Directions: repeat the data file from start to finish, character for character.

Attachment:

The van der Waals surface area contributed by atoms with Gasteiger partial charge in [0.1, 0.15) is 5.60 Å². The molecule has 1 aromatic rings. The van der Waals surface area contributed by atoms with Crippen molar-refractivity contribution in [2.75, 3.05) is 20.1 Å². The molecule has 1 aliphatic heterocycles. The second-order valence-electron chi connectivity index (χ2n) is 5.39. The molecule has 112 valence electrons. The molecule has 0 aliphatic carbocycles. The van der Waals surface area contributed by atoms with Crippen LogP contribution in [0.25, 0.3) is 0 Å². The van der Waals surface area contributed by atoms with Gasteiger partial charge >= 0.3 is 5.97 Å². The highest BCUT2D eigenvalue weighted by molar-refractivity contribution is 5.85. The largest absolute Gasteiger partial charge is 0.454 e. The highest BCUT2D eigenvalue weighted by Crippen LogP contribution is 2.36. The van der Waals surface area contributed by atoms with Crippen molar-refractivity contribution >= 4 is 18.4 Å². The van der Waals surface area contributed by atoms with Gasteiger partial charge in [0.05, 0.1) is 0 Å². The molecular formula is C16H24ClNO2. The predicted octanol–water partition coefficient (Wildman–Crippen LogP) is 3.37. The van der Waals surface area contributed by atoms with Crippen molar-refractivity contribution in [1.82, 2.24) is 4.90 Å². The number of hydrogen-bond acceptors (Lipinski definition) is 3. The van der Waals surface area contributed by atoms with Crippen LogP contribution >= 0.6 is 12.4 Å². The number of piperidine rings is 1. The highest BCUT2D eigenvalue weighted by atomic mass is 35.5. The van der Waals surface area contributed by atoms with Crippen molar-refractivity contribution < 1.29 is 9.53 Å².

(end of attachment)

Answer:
The van der Waals surface area contributed by atoms with Gasteiger partial charge in [0.1, 0.15) is 5.60 Å². The molecule has 1 aromatic rings. The van der Waals surface area contributed by atoms with Crippen molar-refractivity contribution in [2.75, 3.05) is 20.1 Å². The molecule has 1 aliphatic heterocycles. The second-order valence-electron chi connectivity index (χ2n) is 5.39. The molecule has 112 valence electrons. The molecule has 0 aliphatic carbocycles. The van der Waals surface area contributed by atoms with Crippen LogP contribution in [0.25, 0.3) is 0 Å². The van der Waals surface area contributed by atoms with Gasteiger partial charge >= 0.3 is 5.97 Å². The highest BCUT2D eigenvalue weighted by molar-refractivity contribution is 5.85. The largest absolute Gasteiger partial charge is 0.454 e. The highest BCUT2D eigenvalue weighted by Crippen LogP contribution is 2.36. The van der Waals surface area contributed by atoms with Crippen molar-refractivity contribution >= 4 is 18.4 Å². The van der Waals surface area contributed by atoms with Gasteiger partial charge in [0.05, 0.1) is 0 Å². The molecular formula is C16H24ClNO2. The predicted octanol–water partition coefficient (Wildman–Crippen LogP) is 3.37. The van der Waals surface area contributed by atoms with Crippen molar-refractivity contribution in [1.82, 2.24) is 4.90 Å². The number of hydrogen-bond acceptors (Lipinski definition) is 3. The van der Waals surface area contributed by atoms with Crippen LogP contribution >= 0.6 is 12.4 Å². The number of piperidine rings is 1. The highest BCUT2D eigenvalue weighted by atomic mass is 35.5. The van der Waals surface area contributed by atoms with Crippen molar-refractivity contribution < 1.29 is 9.53 Å².